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17/03/2022 - Vincent Loechner (ICube)  Modern Compiler Technology to Optimize Code from ODEs

Abstract

: The MLIR compiler framework is a novel compiler infrastructure that eases the process of developing new interacting compiler passes, built on top of the LLVM compiler. According to mlir.llvm.org, it especially "significantly reduces the cost of building domain specific compilers". I will shortly introduce MLIR and explain how to generate optimized compiled code using this framework.

Then, I will present our experience in the MICROCARD European project (https://microcard.eu/), in collaboration with INRIA Bordeaux and KIT among other partners. Our aim is to write software to simulate cardiac electrophysiology using whole-heart models with sub-cellular resolution, on future exascale supercomputers. It builds on the existing open source openCARP project (opencarp.org), a cardiac electrophysiology simulator for in-silico experiments. OpenCARP includes a solver and the ionic model component describing ionic transmembrane currents, as ordinary differential equations (ODEs). They are provided using a DSL (domain specific language) for ODEs named easyML. The easyML input is analyzed and transformed into code by a python parser, which we modified to plug it to MLIR and generate OpenMP and vectorized efficient code. MLIR can also be used to generate GPU code, and we plan to experiment with this in the near future.

About the speaker: Vincent Loechner is assistant professor at University of Strasbourg in the computer science department, and the ICube Laboratory in the parallelism team (ICPS). He is also part of the INRIA CAMUS team. He is in charge of the compilation and code optimization work-package of the MICROCARD European project.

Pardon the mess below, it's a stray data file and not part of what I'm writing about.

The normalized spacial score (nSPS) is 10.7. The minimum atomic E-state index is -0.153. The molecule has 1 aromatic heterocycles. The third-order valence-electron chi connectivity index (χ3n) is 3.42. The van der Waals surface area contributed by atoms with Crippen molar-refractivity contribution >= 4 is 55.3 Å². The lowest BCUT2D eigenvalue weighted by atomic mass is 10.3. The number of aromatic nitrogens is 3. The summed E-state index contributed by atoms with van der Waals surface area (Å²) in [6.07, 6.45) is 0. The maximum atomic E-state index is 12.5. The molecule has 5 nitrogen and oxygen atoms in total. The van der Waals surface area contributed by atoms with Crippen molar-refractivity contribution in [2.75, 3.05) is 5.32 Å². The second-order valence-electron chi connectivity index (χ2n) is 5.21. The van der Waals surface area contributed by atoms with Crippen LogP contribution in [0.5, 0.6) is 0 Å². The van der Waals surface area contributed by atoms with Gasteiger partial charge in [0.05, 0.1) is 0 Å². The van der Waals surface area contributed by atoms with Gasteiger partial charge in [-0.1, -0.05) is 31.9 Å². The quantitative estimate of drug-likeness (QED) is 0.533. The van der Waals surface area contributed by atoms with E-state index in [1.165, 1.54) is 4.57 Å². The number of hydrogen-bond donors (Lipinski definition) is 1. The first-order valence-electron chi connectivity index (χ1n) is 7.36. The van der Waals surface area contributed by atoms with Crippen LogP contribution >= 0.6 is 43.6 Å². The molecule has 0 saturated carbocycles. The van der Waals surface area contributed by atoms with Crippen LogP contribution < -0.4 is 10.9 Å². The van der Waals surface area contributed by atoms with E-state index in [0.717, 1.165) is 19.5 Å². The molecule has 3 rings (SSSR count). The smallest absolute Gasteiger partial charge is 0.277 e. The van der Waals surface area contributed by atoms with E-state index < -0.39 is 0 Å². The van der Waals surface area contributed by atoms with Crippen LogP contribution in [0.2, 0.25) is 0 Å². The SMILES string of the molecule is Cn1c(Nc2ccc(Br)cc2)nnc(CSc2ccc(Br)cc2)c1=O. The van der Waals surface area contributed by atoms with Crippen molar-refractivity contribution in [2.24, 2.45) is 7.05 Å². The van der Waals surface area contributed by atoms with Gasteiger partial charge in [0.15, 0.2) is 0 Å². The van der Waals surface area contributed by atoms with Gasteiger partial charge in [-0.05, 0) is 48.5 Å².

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24/02/2022 - Jonathan Freundlich (ObAS)  Scaling relations as keys to unfold the complex physics of galaxies

Abstract: The physical processes driving galaxy formation and evolution span a vast range of scales, from the large scale structures of the universe to the turbulent interstellar medium and the interactions between light and matter. In this talk, I will present some of the empirical scaling relations that guide our understanding of these complex physical processes, focussing notably on the fate of gas within galaxies, star formation, and the relation between galaxies and their surrounding dark matter haloes.

 

About the speaker: Jonathan Freundlich did his Ph.D. between 2012 and 2015 at the Paris Observatory, probing star formation across cosmic time and modelling the influence of baryons on dark matter haloes. He was afterwards a postdoc at the Hebrew University of Jerusalem, where he gained experience in analysing cosmological simulations. He became Maître de Conférences at the Strasbourg Observatory in 2021, within the Galaxies, High Energy, Cosmology, Compact Objects & Stars (GALHECOS) research group.

20/01/2022 - Emmanuel Franck (IRMA)  Learning, geometry and PDEs, a promising interaction?

Abstract: In this talk, we want to introduce different examples or problems of interaction between deep learning, geometry, PDEs and numerical methods. We will start by illustrating the ability of deep learning to deal with physical problems starting from a classical problem in fluid mechanics: the closure. In a second step, we will introduce recent works mixing learning and differential geometry which allow to tackle unstructured data. We will illustrate this with simple examples from PDEs. Finally, we will show how ideas from analytical mechanics (and symplectic geometry) can interact with machine learning and numerical simulations of PDEs.

About the speaker: Emmanuel Franck did his Ph.D. thesis from 2009 to 2012 at the CEA on the numerical approximation of the radiative transfer equation. After that he did a 2 year post-doc at the Max Planck Institute for Plasma Physics in Munich on numerical methods for MHD in nuclear fusion. He is an INRIA young researcher since 2014 and his work focuses on the numerical approximation of PDEs in fluid mechanics and plasma physics. He is a member of the Modelling and Control (MOCO) research group at IRMA, Strasbourg. 

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INRIA
UFR de mathématique et d'informatique
Faculté de physique et ingénierie
ICUBE
IRMA
Observatoire astronomique de Strasbourg